The ultimate goal is to retain those new users, turn them into brand advocates, and get them to sing your company’s praises. That brand evangelism brings even more new folks to your brand, and hopefully, the cycle continues.

Traditional marketers, on the other hand, often focus on the top of the funnel, creating campaigns to build awareness and acquire as many new leads as possible. Downstream impact—like activation and retention—can fall by the wayside.

Here’s an insider’s take from the head of growth at Census, Sylvain Giuliani:

For me, growth marketing is just the next evolution of marketing, especially for SaaS Companies. Marketing used to be all about copywriting and ads (think Mad Men). Then came the transition to digital marketing (ads on the web and television). Now, marketing has evolved to growth marketing in order to suit the needs of SaaS businesses. Your goal is still to create market awareness and demand, but with a scientific approach and using growth-related metrics.

What do growth marketers do?

If you’ve read dozens of growth marketer job descriptions and still don’t know exactly what growth marketers do, no worries. We feel you.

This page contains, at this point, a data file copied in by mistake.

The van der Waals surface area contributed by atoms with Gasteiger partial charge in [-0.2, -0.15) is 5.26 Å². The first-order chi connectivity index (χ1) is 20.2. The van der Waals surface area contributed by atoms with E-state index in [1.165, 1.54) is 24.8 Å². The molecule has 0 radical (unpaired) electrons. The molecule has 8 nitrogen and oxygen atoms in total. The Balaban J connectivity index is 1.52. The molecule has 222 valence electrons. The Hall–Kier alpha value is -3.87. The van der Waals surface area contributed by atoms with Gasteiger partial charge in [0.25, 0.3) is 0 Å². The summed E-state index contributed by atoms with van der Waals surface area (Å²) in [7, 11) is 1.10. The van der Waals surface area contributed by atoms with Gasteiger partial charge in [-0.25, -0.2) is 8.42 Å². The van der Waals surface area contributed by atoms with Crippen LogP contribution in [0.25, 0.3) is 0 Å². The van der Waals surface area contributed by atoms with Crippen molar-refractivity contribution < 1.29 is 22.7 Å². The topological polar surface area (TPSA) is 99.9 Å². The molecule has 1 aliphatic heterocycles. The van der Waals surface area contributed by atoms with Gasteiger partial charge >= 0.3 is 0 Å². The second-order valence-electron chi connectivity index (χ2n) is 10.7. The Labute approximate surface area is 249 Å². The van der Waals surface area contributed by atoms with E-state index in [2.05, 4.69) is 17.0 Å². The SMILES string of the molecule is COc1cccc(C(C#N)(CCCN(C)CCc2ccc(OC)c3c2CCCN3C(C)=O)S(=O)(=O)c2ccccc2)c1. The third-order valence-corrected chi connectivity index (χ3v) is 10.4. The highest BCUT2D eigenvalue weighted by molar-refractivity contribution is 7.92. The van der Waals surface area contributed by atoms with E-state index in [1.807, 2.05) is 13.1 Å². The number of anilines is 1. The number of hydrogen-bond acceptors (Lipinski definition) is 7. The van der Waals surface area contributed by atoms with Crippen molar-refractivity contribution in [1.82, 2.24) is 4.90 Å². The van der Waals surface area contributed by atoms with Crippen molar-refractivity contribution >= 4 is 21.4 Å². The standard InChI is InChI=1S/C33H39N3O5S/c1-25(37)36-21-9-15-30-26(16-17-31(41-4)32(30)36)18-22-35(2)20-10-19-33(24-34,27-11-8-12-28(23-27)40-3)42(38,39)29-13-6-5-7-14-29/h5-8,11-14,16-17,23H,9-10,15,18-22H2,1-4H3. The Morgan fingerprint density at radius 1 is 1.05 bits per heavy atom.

Simply put, growth marketers are data nerds. They use a data-driven approach to increase not only acquisition but also engagement, retention, and brand advocacy. They identify areas for improvement, develop experiments to test their hypotheses, and analyze results—all in the hopes of growing the business.

Growth hacking vs. growth marketing—what’s the difference?

The term “growth hacking” can be polarizing. While some marketers embrace the title of growth hacker, more traditional marketers feel like the term suggests taking shortcuts to gain more users.

We’re going to settle this debate for you right now. Growth marketing is growth hacking. Growth marketing just has a few more years of experience under its belt.

Coined back in 2010 by GrowthHackers Founder and CEO Sean Ellis, the term growth hacking is synonymous with the tech startup world. Startups are precisely the kind of businesses looking to grow really big and very fast (you know, the whole “move fast and break things” idea).

The growth hacker’s goal is clear: come up with an innovative, novel technique (aka a hack) to quickly achieve incredible growth without a massive budget. The primary focus is on a single metric (often user acquisition), and the avenue to success is usually focused on a specific channel (search, paid ads, email, etc.). We’re talking top-of-funnel stuff here.

Growth marketing is all about playing the long game. When you’re in it for the long haul, you see marketing efforts through the entire customer journey—from awareness all the way through to nurturing. This means you and all of your customers are going to become BFFs!